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Is the Kindle or Kindle Fire the Best Device for Schools?

As with everything, the answer to this question comes from the answer to another question, which is "What is your goal for the use of the devices?" The best Kindle for each school is the one that best helps it accomplish its educational mission.

So, Kindle or Kindle Fire? When the Kindle e-ink reader came out, many people, including yours truly, saw a tremendous impact for teaching and learning. Suddenly, many of the barriers to text access were torn down, and anyone with a Kindle and an internet connection could download and read the complete works of Shakespeare, Mark Twain, or any other of the greatest writers of our culture. That's a sea change.

Moreover, the arrival of digital text in a mobile reader like the Kindle meant that these works of literature could be delivered to students almost anywhere, not just when they got their turn on the classroom computer or were in the once-a-week class in the computer lab. In the early days of the Kindle, schools purchased classroom sets of Kindles or, in some cases, Kindles to be distributed to the whole student body.

Even better, rudimentary statistics about how the Kindles were used, what texts were read, how much progress a student had made in his/her reading began to provide even more actionable information for teachers than they had ever had before. And for students, the ability to manipulate the text's font size meant that students with a wide variety of learning and perceptual difficulties could now scan and digest the text itself more easily.

For librarians, the ability to manage their growing digital collections in the browser was a big if scary step forward. Librarians, though, are a hardy band and they conquered and expanded on leverage provided by digital text and mobile reading platforms, developing Kindle check out programs for the library, and managing the distribution of the texts more easily.

Today, the advantages of the Kindle e-ink versions, including the glorious new Paperwhite, are many. If reading, text distribution, and data generation are the highest goals for your device roll out, then the Kindle is the best option for schools. Even though all Kindles have a browser, the experience of using the browser on a Paperwhite or other e-ink Kindle is not likely to satisfy most self-respecting kids. But it is, perhaps, the best device for reading that was ever created. We have commented in this blog about the special abilities that the device has for logging student reading fluencies, and these are not insignificant, given that a time consuming "running record" has been the go-to method for obtaining data on student reading for decades.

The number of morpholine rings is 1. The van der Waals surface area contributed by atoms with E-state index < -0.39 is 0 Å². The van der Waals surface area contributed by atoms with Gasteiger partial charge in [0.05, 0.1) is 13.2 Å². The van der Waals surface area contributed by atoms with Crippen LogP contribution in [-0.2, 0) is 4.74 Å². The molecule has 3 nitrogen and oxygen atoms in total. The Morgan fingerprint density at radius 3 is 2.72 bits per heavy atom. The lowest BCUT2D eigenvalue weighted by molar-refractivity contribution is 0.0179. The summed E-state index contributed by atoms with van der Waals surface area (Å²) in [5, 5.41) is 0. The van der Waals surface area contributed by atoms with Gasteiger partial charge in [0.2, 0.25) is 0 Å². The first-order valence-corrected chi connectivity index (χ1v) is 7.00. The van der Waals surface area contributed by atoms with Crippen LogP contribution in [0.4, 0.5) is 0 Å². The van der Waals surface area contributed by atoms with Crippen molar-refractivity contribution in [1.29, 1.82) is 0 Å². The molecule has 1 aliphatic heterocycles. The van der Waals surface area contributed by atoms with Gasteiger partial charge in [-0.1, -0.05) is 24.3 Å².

Add to these substantive features the very low power requirements of the Paperwhite and other e-ink Kindles and you have a marriage made in heaven for most reading and language arts teachers.

But the choice between Kindle and Kindle Fire HD involves other factors as well. Schools wishing to provide students with many of the "reading-centric" features I've mentioned but that also want to enrich those features with a full multi-media experience, then the Kindle Fire HD is the device to choose. The entire Amazon reading ecosystem is available in the Kindle HD, but it is combined with the multimedia and "entertainment" features that form the basis of the Amazon business model for these devices.

Now that is not all bad. It means that students can read a chapter of Huck Finn and watch a video of Mark Twain at his house, taken by, of all people, Thomas Edison! With the advances in online course building, including courses published as MOOCs, the Kindle HD makes sense if teachers want to "flip the classroom" and have students intake lectures outside of class and use class time to discuss them and build critical thinking skills.

Any educational resource you can imagine providing students that involves video or audio, or that has an advanced interactive interface requiring a touch screen can be distributed on the Kindle Fire HD. The device also has an onboard camera that can be used for all kinds of good things in science and social studies classes, not to mention the art projects that can be taught using the full color touch screen and the many apps available for the device.